are aware of this and therefore focus on targeted ad campaigns to attract more consumers.
Cadbury attracts their customers over their competitors by their creative designed advertisement
campaigns. This is the reason why Cadbury is able to create an array of loyal buyers.
Determinants of Demand
Population and Age Group
Brand Image
Consumer Preference and Taste
Expected Future Price
Price of Complementary Goods
Cooling Weather and Recession
Determinants of Supply
number of supplier
expected price
price of input costs
Factors that Affect the Demand of Cadbury
Income of the consumer will also affect the demand of goods. For example, if the income of the
consumer increase, they have more money to spend, therefore they will buy more goods. At that
moment, the demand curve for the goods will shift to the right. However, not demand for the
goods will increase only, demand for normal good will increased. There is a real life instance for

this theory. When our salary increases, we will have extra money to spend, so before increase of
salary, we may only purchase 1 or 2 chocolate bars. However, after increase of salary, maybe we
will buy dozens of chocolate bars. This made us to purchase more of the goods sold. Therefore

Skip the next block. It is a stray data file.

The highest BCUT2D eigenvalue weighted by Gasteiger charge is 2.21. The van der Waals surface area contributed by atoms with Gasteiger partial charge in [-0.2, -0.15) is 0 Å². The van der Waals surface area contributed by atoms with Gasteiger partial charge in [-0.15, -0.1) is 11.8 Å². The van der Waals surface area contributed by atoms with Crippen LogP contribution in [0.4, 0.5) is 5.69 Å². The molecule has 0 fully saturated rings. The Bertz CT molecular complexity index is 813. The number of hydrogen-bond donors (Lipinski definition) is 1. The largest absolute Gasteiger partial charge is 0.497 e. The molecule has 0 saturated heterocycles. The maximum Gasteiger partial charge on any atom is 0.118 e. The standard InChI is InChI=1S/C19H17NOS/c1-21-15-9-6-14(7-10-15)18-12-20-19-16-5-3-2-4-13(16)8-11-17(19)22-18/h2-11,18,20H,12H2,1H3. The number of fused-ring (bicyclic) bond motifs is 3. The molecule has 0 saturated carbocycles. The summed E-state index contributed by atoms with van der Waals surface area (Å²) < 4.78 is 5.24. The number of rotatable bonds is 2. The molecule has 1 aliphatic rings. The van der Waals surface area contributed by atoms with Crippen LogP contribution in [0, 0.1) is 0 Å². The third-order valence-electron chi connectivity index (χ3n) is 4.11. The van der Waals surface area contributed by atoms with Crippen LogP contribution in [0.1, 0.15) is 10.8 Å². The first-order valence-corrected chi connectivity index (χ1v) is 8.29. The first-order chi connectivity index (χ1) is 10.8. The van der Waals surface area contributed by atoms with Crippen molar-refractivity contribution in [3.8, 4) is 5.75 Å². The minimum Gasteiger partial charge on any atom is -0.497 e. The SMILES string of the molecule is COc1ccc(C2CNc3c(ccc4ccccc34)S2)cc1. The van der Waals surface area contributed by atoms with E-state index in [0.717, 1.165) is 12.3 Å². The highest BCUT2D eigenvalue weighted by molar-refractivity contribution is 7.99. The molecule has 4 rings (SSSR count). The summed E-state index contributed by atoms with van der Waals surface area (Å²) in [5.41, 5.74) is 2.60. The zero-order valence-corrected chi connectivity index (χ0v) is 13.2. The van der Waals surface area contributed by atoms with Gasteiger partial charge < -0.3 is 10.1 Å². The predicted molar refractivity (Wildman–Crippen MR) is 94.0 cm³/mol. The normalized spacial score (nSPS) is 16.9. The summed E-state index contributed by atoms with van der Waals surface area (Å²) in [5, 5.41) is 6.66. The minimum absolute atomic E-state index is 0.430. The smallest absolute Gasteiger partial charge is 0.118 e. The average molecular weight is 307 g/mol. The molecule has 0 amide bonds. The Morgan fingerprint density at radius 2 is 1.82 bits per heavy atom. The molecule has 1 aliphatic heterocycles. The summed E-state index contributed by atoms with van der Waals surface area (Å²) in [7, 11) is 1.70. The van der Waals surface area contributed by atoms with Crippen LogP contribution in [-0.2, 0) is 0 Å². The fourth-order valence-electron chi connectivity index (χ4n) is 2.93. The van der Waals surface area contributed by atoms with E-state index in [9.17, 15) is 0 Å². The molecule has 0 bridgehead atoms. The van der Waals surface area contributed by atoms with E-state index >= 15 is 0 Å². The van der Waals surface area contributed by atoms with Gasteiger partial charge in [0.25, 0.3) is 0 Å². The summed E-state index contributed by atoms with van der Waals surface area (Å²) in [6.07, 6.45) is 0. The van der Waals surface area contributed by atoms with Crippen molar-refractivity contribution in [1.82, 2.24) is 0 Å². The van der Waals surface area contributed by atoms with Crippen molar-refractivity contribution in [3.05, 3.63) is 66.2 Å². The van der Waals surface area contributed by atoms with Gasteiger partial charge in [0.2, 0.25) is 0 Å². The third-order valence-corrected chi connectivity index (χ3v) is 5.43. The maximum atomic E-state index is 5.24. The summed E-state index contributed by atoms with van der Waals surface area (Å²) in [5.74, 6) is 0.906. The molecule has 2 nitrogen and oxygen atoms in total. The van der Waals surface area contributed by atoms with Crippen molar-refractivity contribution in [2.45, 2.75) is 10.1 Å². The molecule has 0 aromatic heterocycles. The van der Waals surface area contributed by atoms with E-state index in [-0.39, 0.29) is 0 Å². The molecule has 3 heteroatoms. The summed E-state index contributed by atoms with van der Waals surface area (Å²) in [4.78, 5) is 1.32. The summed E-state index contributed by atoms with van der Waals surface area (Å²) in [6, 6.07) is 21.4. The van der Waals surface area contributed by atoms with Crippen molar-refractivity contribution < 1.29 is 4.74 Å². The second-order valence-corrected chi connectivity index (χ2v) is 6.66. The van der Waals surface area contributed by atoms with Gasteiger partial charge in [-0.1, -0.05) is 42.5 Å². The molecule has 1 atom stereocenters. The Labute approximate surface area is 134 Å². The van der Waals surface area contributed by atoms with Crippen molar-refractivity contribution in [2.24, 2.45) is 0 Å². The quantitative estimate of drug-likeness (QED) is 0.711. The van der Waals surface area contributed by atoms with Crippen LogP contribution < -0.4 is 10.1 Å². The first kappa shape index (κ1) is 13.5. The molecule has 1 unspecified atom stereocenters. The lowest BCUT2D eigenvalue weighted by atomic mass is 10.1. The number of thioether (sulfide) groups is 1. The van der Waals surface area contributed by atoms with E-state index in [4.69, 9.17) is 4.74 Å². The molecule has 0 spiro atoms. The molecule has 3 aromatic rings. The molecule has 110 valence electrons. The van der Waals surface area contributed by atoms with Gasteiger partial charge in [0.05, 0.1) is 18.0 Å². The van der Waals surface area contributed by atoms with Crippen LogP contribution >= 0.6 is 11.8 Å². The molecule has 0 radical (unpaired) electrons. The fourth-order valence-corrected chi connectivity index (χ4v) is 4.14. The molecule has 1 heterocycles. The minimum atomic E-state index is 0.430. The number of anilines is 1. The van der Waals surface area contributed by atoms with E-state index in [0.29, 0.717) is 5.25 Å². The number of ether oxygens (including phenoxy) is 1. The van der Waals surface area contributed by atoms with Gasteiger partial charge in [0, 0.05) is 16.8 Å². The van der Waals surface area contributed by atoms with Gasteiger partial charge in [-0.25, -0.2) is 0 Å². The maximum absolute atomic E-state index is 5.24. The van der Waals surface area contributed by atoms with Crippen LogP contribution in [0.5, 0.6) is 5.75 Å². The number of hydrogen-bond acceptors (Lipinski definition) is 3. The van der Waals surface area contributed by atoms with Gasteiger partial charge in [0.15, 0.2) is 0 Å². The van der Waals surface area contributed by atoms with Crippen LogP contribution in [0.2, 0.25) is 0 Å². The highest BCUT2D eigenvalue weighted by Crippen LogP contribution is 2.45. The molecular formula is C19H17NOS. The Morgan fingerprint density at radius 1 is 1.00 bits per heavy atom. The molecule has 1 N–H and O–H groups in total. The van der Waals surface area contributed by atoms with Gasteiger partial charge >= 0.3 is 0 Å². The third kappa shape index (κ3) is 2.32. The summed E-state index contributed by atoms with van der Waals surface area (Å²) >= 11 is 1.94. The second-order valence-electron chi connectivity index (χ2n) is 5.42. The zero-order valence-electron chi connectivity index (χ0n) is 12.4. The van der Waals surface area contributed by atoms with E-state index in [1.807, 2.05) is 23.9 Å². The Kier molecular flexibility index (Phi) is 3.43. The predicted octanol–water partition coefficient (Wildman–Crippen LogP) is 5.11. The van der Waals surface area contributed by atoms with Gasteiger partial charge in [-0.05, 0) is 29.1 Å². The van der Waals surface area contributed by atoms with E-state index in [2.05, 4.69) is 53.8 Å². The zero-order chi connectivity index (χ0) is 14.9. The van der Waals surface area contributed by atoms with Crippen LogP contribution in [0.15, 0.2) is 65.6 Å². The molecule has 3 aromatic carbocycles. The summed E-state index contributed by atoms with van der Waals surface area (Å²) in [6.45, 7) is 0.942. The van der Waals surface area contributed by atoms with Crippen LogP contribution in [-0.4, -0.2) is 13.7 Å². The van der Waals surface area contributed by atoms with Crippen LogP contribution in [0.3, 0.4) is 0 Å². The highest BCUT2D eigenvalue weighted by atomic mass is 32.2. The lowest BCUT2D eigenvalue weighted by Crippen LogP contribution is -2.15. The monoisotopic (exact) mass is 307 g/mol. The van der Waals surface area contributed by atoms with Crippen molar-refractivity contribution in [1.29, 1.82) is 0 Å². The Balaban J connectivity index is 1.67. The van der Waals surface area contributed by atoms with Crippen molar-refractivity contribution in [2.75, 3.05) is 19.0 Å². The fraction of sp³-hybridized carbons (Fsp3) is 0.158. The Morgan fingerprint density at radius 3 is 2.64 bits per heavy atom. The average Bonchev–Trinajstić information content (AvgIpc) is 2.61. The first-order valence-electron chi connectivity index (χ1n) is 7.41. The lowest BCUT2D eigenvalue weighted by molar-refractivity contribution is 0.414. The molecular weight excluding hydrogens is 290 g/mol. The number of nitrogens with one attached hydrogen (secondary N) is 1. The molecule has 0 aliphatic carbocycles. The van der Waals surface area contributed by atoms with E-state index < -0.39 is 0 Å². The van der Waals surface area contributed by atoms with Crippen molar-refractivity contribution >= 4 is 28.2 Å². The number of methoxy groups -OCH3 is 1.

the demand of the product will increased due to the raise of income. So, there is a positive
relationship between income and the product demand.
The determinant that affects the demand of Cadbury is population and age group. The
product is known for the children, adults and also for the old people so the age group are not
much affected the demand of the product. In this case, demand remains constant. If by increasing
in the population, there will be more buyers than there must be more of the market demand.
Thus, the demand of the Cadbury products will increase and the demand curve shifts leftward to
The brand image also determines the demand of the product as its brand of Cadbury plays
an important role in the demand of the Cadbury. This product has built such a brand image that it
has attracted the mind of the consumers so they will not like to go for any other product.
The demand of Cadbury product also depends on consumers preference and taste. If
people enjoy eating and develop a preference for the sweet and classic tasting Cadbury
Chocolate, they will want more of it. If consumer do not prefer by its sweetness tasting, they will
want less of it or change to other brand. Income changes and lower priced substitutions could